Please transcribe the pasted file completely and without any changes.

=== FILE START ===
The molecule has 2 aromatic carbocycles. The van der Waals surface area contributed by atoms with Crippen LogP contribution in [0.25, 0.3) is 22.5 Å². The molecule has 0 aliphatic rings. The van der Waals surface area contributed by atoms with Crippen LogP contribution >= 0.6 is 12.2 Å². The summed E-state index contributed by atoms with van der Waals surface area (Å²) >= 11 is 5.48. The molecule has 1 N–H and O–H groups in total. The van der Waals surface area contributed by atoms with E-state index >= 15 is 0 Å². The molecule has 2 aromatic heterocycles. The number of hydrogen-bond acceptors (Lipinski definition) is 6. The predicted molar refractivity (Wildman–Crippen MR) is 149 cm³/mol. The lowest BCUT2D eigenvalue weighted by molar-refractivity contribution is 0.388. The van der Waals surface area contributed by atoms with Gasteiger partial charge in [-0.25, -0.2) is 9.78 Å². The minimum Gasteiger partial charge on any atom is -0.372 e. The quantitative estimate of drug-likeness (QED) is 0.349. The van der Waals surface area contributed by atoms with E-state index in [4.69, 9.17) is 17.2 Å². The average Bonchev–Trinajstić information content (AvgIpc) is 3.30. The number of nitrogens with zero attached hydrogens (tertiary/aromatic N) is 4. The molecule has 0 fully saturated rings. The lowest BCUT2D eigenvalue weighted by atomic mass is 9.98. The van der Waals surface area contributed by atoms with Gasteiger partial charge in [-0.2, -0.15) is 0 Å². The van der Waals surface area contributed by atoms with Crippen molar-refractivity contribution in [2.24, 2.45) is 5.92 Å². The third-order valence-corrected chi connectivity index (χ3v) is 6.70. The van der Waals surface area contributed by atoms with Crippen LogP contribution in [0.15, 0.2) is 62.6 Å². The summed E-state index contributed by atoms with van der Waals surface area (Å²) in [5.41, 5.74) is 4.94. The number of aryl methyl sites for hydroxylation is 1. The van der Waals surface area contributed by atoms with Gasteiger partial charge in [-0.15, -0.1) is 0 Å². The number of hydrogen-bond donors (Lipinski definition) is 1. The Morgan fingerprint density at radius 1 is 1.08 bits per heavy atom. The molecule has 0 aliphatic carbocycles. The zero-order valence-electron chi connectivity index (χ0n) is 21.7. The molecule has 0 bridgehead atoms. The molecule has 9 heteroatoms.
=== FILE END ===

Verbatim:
The molecule has 2 aromatic carbocycles. The van der Waals surface area contributed by atoms with Crippen LogP contribution in [0.25, 0.3) is 22.5 Å². The molecule has 0 aliphatic rings. The van der Waals surface area contributed by atoms with Crippen LogP contribution >= 0.6 is 12.2 Å². The summed E-state index contributed by atoms with van der Waals surface area (Å²) >= 11 is 5.48. The molecule has 1 N–H and O–H groups in total. The van der Waals surface area contributed by atoms with E-state index >= 15 is 0 Å². The molecule has 2 aromatic heterocycles. The number of hydrogen-bond acceptors (Lipinski definition) is 6. The predicted molar refractivity (Wildman–Crippen MR) is 149 cm³/mol. The lowest BCUT2D eigenvalue weighted by molar-refractivity contribution is 0.388. The van der Waals surface area contributed by atoms with Gasteiger partial charge in [-0.25, -0.2) is 9.78 Å². The minimum Gasteiger partial charge on any atom is -0.372 e. The quantitative estimate of drug-likeness (QED) is 0.349. The van der Waals surface area contributed by atoms with E-state index in [4.69, 9.17) is 17.2 Å². The average Bonchev–Trinajstić information content (AvgIpc) is 3.30. The number of nitrogens with zero attached hydrogens (tertiary/aromatic N) is 4. The molecule has 0 fully saturated rings. The lowest BCUT2D eigenvalue weighted by atomic mass is 9.98. The van der Waals surface area contributed by atoms with Gasteiger partial charge in [-0.2, -0.15) is 0 Å². The van der Waals surface area contributed by atoms with Crippen molar-refractivity contribution in [2.24, 2.45) is 5.92 Å². The third-order valence-corrected chi connectivity index (χ3v) is 6.70. The van der Waals surface area contributed by atoms with Crippen LogP contribution in [0.15, 0.2) is 62.6 Å². The summed E-state index contributed by atoms with van der Waals surface area (Å²) in [5.41, 5.74) is 4.94. The number of aryl methyl sites for hydroxylation is 1. The van der Waals surface area contributed by atoms with Gasteiger partial charge in [-0.15, -0.1) is 0 Å². The number of hydrogen-bond donors (Lipinski definition) is 1. The Morgan fingerprint density at radius 1 is 1.08 bits per heavy atom. The molecule has 0 aliphatic carbocycles. The zero-order valence-electron chi connectivity index (χ0n) is 21.7. The molecule has 0 bridgehead atoms. The molecule has 9 heteroatoms.